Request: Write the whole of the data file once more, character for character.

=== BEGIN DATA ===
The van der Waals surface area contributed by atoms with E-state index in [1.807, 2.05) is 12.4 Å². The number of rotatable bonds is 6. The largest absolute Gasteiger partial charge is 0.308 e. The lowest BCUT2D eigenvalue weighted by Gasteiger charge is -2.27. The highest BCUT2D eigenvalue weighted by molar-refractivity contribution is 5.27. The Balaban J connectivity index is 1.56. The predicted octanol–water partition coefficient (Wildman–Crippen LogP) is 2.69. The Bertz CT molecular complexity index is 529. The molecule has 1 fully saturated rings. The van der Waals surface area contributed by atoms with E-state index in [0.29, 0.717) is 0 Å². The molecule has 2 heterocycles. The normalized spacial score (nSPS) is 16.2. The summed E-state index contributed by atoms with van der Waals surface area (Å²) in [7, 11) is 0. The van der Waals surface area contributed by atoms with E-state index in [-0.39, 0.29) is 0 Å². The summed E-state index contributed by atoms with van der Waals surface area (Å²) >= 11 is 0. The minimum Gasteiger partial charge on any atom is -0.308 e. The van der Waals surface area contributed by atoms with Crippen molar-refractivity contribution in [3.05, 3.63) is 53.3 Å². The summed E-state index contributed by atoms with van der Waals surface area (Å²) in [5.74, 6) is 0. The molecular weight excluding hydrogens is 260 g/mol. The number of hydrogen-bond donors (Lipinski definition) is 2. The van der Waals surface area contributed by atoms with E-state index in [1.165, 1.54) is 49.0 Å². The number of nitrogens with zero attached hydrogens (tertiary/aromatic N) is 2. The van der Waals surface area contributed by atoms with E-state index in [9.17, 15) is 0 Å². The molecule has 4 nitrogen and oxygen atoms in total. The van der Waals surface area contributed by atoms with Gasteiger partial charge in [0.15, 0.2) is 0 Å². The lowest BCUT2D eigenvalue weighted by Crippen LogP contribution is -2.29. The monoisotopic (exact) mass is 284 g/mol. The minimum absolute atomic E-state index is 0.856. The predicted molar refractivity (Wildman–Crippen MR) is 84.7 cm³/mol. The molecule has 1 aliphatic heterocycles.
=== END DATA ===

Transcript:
The van der Waals surface area contributed by atoms with E-state index in [1.807, 2.05) is 12.4 Å². The number of rotatable bonds is 6. The largest absolute Gasteiger partial charge is 0.308 e. The lowest BCUT2D eigenvalue weighted by Gasteiger charge is -2.27. The highest BCUT2D eigenvalue weighted by molar-refractivity contribution is 5.27. The Balaban J connectivity index is 1.56. The predicted octanol–water partition coefficient (Wildman–Crippen LogP) is 2.69. The Bertz CT molecular complexity index is 529. The molecule has 1 fully saturated rings. The van der Waals surface area contributed by atoms with E-state index in [0.29, 0.717) is 0 Å². The molecule has 2 heterocycles. The normalized spacial score (nSPS) is 16.2. The summed E-state index contributed by atoms with van der Waals surface area (Å²) in [7, 11) is 0. The van der Waals surface area contributed by atoms with E-state index in [-0.39, 0.29) is 0 Å². The summed E-state index contributed by atoms with van der Waals surface area (Å²) >= 11 is 0. The minimum Gasteiger partial charge on any atom is -0.308 e. The van der Waals surface area contributed by atoms with Crippen molar-refractivity contribution in [3.05, 3.63) is 53.3 Å². The summed E-state index contributed by atoms with van der Waals surface area (Å²) in [5.74, 6) is 0. The molecular weight excluding hydrogens is 260 g/mol. The number of hydrogen-bond donors (Lipinski definition) is 2. The van der Waals surface area contributed by atoms with E-state index in [1.165, 1.54) is 49.0 Å². The number of nitrogens with zero attached hydrogens (tertiary/aromatic N) is 2. The van der Waals surface area contributed by atoms with E-state index in [9.17, 15) is 0 Å². The molecule has 4 nitrogen and oxygen atoms in total. The van der Waals surface area contributed by atoms with Gasteiger partial charge in [0.15, 0.2) is 0 Å². The lowest BCUT2D eigenvalue weighted by Crippen LogP contribution is -2.29. The monoisotopic (exact) mass is 284 g/mol. The minimum absolute atomic E-state index is 0.856. The predicted molar refractivity (Wildman–Crippen MR) is 84.7 cm³/mol. The molecule has 1 aliphatic heterocycles.